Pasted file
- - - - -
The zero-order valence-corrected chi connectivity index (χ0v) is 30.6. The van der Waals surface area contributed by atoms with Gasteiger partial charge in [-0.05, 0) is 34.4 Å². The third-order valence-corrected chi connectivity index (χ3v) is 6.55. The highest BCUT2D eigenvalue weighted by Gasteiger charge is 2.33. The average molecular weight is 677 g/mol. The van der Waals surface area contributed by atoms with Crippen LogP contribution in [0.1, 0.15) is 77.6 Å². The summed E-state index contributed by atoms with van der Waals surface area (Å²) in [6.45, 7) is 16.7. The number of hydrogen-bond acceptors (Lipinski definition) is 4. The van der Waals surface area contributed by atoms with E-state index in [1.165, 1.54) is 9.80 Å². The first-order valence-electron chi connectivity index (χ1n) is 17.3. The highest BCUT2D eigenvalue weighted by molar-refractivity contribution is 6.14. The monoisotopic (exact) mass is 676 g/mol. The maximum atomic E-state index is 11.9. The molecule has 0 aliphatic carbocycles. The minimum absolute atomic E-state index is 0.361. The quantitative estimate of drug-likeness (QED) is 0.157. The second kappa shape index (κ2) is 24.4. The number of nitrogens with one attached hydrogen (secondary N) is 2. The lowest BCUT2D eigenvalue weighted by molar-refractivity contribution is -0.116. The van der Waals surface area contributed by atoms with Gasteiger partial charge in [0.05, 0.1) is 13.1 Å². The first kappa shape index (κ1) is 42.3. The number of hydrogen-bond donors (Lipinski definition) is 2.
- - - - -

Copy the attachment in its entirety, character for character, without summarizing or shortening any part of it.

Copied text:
The zero-order valence-corrected chi connectivity index (χ0v) is 30.6. The van der Waals surface area contributed by atoms with Gasteiger partial charge in [-0.05, 0) is 34.4 Å². The third-order valence-corrected chi connectivity index (χ3v) is 6.55. The highest BCUT2D eigenvalue weighted by Gasteiger charge is 2.33. The average molecular weight is 677 g/mol. The van der Waals surface area contributed by atoms with Crippen LogP contribution in [0.1, 0.15) is 77.6 Å². The summed E-state index contributed by atoms with van der Waals surface area (Å²) in [6.45, 7) is 16.7. The number of hydrogen-bond acceptors (Lipinski definition) is 4. The van der Waals surface area contributed by atoms with E-state index in [1.165, 1.54) is 9.80 Å². The first-order valence-electron chi connectivity index (χ1n) is 17.3. The highest BCUT2D eigenvalue weighted by molar-refractivity contribution is 6.14. The monoisotopic (exact) mass is 676 g/mol. The maximum atomic E-state index is 11.9. The molecule has 0 aliphatic carbocycles. The minimum absolute atomic E-state index is 0.361. The quantitative estimate of drug-likeness (QED) is 0.157. The second kappa shape index (κ2) is 24.4. The number of nitrogens with one attached hydrogen (secondary N) is 2. The lowest BCUT2D eigenvalue weighted by molar-refractivity contribution is -0.116. The van der Waals surface area contributed by atoms with Gasteiger partial charge in [0.05, 0.1) is 13.1 Å². The first kappa shape index (κ1) is 42.3. The number of hydrogen-bond donors (Lipinski definition) is 2.